Best practice: be careful with for-in for objects

The for-in loop iterates over all (enumerable) properties, including inherited ones. That may not be what you want. Let’s use the following constructor to illustrate the problem:

function Person(name) {
    this.name = name;
}
Person.prototype.describe = function () {
    return 'Name: '+this.name;
};

Instances of Person inherit the property describe from Person.prototype, which is seen by for-in:

var person = new Person('Jane');
for (var key in person) {
    console.log(key);
}

Here is the output:

name
describe

Normally, the best way to use for-in is to skip inherited properties via hasOwnProperty():

for (var key in person) {
    if (person.hasOwnProperty(key)) {
        console.log(key);
    }
}

And here is the output:

name

There is one last caveat: person may have a property hasOwnProperty, which would prevent the check from working. To be safe, you have to refer to the generic method (see Generic Methods: Borrowing Methods from Prototypes) Object.prototype.hasOwnProperty directly:

for (var key in person) {
    if (Object.prototype.hasOwnProperty.call(person, key)) {
        console.log(key);
    }
}

There are other, more comfortable, means for iterating over property keys, which are described in Best Practices: Iterating over Own Properties.

for each-in

This loop exists only on Firefox. Don’t use it.

Conditionals

This section covers JavaScript’s conditional statements.

if-then-else

In an if-then-else statement:

if («condition»)
    «then_branch»
else
    «else_branch»⟧

then_branch and else_branch can be either single statements or blocks of statements (see The Bodies of Loops and Conditionals).

Chaining if statements

You can chain several if statements:

if (s1 > s2) {
    return 1;
} else if (s1 < s2) {
    return -1;
} else {
    return 0;
}

Note that in the preceding example, all the else branches are single statements (if statements). Programming languages that only allow blocks for else branches need some kind of else-if branch for chaining.

Pitfall: dangling else

The else branch of the following example is called dangling, because it is not clear to which of the two if statements it belongs:

if («cond1») if («cond2») «stmt1» else «stmt2»

Here’s a simple rule: use braces. The preceding snippet is equivalent to the following code (where it is obvious who the else belongs to):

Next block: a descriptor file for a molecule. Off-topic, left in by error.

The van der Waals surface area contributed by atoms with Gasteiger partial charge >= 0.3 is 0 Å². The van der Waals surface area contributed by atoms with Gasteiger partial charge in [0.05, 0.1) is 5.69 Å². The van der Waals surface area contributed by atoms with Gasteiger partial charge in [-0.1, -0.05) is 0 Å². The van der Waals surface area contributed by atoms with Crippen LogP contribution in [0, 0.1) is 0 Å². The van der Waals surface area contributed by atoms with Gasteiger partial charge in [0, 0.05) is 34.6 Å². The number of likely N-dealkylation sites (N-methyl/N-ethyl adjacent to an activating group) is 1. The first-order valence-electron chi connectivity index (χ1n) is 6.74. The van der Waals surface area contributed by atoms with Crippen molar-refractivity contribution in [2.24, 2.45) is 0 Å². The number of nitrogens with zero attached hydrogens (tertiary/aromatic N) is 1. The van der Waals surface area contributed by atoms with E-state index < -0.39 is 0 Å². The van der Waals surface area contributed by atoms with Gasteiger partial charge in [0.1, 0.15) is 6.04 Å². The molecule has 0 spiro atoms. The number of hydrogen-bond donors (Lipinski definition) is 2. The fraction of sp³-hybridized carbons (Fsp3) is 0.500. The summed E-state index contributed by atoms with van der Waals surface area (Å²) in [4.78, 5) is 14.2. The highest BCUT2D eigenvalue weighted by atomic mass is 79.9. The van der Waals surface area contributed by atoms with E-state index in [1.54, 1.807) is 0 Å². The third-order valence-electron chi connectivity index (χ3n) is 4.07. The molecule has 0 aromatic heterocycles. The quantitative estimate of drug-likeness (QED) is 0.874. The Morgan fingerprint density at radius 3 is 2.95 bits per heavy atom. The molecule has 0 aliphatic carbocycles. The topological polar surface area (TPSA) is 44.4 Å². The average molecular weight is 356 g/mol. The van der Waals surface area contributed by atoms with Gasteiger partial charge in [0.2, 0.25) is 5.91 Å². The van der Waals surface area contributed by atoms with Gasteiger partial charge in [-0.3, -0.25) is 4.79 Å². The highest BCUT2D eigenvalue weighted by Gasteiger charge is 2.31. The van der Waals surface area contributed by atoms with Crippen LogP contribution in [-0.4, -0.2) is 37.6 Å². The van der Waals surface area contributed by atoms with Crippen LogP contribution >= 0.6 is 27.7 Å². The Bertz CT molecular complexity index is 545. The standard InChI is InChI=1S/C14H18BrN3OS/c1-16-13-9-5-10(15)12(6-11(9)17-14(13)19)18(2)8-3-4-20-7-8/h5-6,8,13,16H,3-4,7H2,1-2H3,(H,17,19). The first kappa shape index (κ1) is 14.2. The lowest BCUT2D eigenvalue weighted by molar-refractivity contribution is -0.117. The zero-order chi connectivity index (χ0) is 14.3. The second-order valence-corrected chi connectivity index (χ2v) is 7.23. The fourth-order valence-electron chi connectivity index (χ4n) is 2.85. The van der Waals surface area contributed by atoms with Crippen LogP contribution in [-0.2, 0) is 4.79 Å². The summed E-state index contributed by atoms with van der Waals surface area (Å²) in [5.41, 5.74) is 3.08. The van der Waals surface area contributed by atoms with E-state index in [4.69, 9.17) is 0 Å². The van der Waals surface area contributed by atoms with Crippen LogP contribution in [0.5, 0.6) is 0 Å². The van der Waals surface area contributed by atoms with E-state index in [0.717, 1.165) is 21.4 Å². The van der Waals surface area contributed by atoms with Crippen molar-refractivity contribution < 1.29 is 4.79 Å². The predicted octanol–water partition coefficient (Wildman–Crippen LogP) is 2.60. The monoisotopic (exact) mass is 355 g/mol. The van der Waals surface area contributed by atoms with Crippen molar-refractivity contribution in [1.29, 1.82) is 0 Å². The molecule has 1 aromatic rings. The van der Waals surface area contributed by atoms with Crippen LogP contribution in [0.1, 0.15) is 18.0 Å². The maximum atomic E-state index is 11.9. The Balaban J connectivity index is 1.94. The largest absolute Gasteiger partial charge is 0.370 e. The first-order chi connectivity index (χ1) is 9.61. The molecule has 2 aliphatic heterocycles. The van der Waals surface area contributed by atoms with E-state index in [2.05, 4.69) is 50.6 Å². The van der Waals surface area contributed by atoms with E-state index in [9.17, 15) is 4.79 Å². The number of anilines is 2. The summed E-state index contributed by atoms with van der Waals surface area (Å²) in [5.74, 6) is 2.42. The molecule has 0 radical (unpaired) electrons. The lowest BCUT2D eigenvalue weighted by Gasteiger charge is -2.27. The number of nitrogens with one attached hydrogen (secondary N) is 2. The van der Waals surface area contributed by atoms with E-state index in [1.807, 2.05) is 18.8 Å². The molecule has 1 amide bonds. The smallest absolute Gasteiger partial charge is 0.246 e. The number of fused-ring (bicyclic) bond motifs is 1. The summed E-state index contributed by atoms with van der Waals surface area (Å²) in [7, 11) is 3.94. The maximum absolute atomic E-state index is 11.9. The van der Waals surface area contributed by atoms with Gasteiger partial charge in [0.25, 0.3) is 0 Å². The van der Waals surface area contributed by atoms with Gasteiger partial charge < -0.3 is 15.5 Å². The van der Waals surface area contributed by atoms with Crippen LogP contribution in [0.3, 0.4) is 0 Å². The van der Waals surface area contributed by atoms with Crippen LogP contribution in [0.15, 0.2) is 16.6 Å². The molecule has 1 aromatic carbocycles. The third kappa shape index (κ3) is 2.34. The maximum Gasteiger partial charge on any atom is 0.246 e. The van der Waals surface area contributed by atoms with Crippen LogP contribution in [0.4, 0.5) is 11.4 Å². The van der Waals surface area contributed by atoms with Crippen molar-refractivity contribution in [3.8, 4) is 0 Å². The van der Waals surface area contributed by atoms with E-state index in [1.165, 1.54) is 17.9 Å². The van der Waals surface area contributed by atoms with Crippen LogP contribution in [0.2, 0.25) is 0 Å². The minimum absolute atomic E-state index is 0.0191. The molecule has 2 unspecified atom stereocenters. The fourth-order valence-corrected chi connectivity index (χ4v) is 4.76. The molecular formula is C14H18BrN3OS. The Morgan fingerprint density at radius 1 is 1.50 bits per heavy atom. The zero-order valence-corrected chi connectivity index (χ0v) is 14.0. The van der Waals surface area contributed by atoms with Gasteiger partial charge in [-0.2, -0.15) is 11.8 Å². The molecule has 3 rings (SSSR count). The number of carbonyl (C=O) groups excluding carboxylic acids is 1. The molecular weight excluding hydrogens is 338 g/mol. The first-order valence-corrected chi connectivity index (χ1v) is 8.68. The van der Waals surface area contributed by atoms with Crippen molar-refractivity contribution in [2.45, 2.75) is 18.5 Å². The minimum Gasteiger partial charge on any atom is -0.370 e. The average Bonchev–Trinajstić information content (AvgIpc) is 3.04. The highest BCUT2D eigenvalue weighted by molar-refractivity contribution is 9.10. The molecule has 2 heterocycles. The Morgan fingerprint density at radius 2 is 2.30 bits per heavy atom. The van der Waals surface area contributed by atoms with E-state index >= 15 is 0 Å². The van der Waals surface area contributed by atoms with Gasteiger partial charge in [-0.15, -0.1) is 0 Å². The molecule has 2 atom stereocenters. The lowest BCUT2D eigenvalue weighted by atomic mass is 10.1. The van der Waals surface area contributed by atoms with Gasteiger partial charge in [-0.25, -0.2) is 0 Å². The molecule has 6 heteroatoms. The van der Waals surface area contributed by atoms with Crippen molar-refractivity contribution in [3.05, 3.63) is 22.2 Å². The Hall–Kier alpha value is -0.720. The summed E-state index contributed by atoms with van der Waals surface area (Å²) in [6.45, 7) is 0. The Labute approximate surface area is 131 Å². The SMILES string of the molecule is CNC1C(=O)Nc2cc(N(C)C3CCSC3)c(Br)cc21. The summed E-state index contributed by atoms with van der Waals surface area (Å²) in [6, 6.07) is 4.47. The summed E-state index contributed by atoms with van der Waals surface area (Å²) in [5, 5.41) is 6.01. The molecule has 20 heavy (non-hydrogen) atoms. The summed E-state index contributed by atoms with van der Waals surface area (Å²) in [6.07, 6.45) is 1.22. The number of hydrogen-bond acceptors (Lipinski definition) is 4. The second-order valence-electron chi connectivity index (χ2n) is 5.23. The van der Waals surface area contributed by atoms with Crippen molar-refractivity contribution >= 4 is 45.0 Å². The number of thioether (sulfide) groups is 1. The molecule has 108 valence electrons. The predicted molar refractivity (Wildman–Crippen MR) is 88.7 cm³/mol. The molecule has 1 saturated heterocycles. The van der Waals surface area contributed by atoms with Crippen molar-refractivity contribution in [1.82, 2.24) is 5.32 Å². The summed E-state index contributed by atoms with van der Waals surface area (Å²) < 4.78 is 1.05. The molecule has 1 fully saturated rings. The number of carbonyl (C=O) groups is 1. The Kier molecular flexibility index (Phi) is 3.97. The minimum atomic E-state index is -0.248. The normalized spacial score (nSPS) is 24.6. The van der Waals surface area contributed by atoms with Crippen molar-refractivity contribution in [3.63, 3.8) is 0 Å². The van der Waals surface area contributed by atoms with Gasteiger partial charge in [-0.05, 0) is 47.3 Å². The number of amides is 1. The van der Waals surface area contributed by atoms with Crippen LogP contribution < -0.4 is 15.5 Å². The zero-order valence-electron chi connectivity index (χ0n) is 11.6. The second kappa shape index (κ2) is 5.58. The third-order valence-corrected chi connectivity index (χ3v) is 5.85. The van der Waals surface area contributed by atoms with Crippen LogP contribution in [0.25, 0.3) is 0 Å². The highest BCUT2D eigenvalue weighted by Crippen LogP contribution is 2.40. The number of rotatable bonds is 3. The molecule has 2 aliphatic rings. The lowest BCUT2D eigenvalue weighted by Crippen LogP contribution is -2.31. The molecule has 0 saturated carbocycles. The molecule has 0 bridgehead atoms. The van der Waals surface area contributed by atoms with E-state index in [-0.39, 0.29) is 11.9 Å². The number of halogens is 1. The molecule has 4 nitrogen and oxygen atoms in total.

if («cond1») {
    if («cond2») {
        «stmt1»
    } else {
        «stmt2»
    }
}

switch

A switch statement:

switch («expression») {
    case «label1_1»:
    case «label1_2»:
        ...
        «statements1»
        break;
    case «label2_1»:
    case «label2_2»:
        ...
        «statements2»
        break;
    ...
    default:
        «statements_default»
        break;⟧⟧
}

evaluates expression and then jumps to the case clause whose label matches the result. If no label matches, switch jumps to the default clause if it exists or does nothing otherwise.

The “operand” after case can be any expression; it is compared via === with the parameter of switch.

If you don’t finish a clause with a terminating statement, execution continues into the next clause. The most frequently used terminating statement is break. But return and throw also work, even though they normally leave more than just the switch statement.

The following example illustrates that you don’t need to break if you use throw or return:

function divide(dividend, divisor) {
    switch (divisor) {
        case 0:
            throw 'Division by zero';
        default:
            return dividend / divisor;
    }
}

In this example, there is no default clause. Therefore, nothing happens if fruit matches none of the case labels:

function useFruit(fruit) {
    switch (fruit) {
        case 'apple':
            makeCider();
            break;
        case 'grape':
            makeWine();
            break;
        // neither apple nor grape: do nothing
    }
}

Here, there are multiple case labels in a row:

function categorizeColor(color) {
    var result;
    switch (color) {
        case 'red':
        case 'yellow':
        case 'blue':
            result = 'Primary color: '+color;
            break;
        case 'or':
        case 'green':
        case 'violet':
            result = 'Secondary color: '+color;
            break;
        case 'black':
        case 'white':
            result = 'Not a color';
            break;
        default:
            throw 'Illegal argument: '+color;
    }
    console.log(result);
}

This example demonstrates that the value after case can be an arbitrary expression:

function compare(x, y) {